A guide to travelling for those wearing hearing aids

A trip overseas is a time for fun, festivities and experiencing the unfamiliar. It’s a time to uncover unseen places, visit old friends or try new foods. Most of all an international holiday should be a time to relax. For people with a hearing loss, however, international travel can create feelings of both excitement and trepidation.

Planning an overseas trip doesn’t need to fill you with fear. If you’re worrying about missing boarding announcements at airports, anxious about straining to hear tour guides, or fearing a struggle with negotiating unfamiliar public transport, we have good news. These issues can be addressed with some planning and preparation so you can enjoy your holiday without undue stress.

Keep these tips in mind for your next overseas trip.

Write yourself a pre-travel check list

Pack whatever you need, making sure you’ve got enough of everything to last the trip, plus a couple of extra days to be safe. We recommend packing the following items.

  • Replacement batteries or a device charger. Don’t forget to have an adaptor that is compatible with the country you are travelling to.
  • Extra tubing, audio shoes, sport clips, or other attachable accessories.
  • Dehumidifier for drying hearing aids (if you’re not already using a charger with a drying function).
  • Remote or wireless accessories for connecting your hearing aids to other high-tech devices, FM and/or loop systems.
  • Cleaning equipment for devices and accessories.
  • A mobile phone compatible with your hearing aids.
  • A portable alarm that can uses vibration or light effects to wake you.
  • Old (working) hearing aids you could pack as spares.


Keep these things in mind when boarding planes with a hearing aid

People travelling with hearing aids often worry about whether the technology used at airports will affect their devices. Here are the main things to remember:

  • You don’t have to remove your hearing aid when going through airport security and scanners. If the security alarm happens to go off, bear in mind that you may undergo a pat- down.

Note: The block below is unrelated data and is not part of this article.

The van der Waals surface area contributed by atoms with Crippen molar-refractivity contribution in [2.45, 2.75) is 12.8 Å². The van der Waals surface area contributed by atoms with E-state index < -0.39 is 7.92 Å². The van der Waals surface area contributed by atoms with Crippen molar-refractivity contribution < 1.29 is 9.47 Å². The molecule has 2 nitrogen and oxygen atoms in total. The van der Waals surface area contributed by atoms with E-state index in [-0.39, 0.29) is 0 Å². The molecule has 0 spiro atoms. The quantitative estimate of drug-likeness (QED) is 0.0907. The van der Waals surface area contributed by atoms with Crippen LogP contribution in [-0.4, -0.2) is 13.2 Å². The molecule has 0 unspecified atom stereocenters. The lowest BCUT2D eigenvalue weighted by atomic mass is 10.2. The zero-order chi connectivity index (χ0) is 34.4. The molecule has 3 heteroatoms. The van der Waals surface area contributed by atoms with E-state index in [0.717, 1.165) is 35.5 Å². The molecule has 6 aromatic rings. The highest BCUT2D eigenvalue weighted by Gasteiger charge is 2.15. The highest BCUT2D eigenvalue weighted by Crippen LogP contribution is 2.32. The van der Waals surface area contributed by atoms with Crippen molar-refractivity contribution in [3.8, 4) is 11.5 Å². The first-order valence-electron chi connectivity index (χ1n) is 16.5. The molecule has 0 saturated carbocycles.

• Scanners, metal detectors and X-Rays will not affect your hearing aids.
  • If you have your hearing aids in your carry-on luggage, the devices may be subject to additional screening.


Considerations when flying with hearing aids

It’s a good idea to let the airline you’re travelling with and the cabin staff in the plane know you have a hearing loss, and what sort of assistance you may require.

The rule about switching off electronic devices during take-off and landing doesn’t apply to those with hearing aids – all passengers need to be able to hear any announcements.

People with a hearing loss are not usually seated in the exit row seats for safety reasons (one being that passengers in those seats may be required to assume some level of responsibility in the case of an emergency; passengers with any disabilities or those with small children are not seated near emergency exits for the same reason). Notify the flight attendant should you find yourself in an exit row seat.

Caring for your hearing aids while you’re away

Moisture can affect the function of your hearing aids resulting in intermittent stopping and starting of the devices. So, if you are holidaying in a humid climate, packing a dehumidifier to make sure your hearing stays clear throughout your trip.

If you don’t have a dehumidifier and your hearing aids get wet, leave them to dry in a warm place indoors. Do not leave them in direct sunlight. Direct heat can damage the outer casing and sensitive inner workings of hearing aids. And, always ensure you store the batteries in a cool dry location.

Another thing to remember is that many insurance policies exclude hearing aids. Make sure to specify your condition in any travel insurance policy and check you are actually covered for any hearing devices you take with you. It’s a small precaution to prevent in case of loss, theft or even difficulty with the function of your devices while overseas.

If you’re making travel plans we hope this has put your mind at ease. If there’s anything else you need to know regarding travel with hearing aids, please contact your local NHC clinic.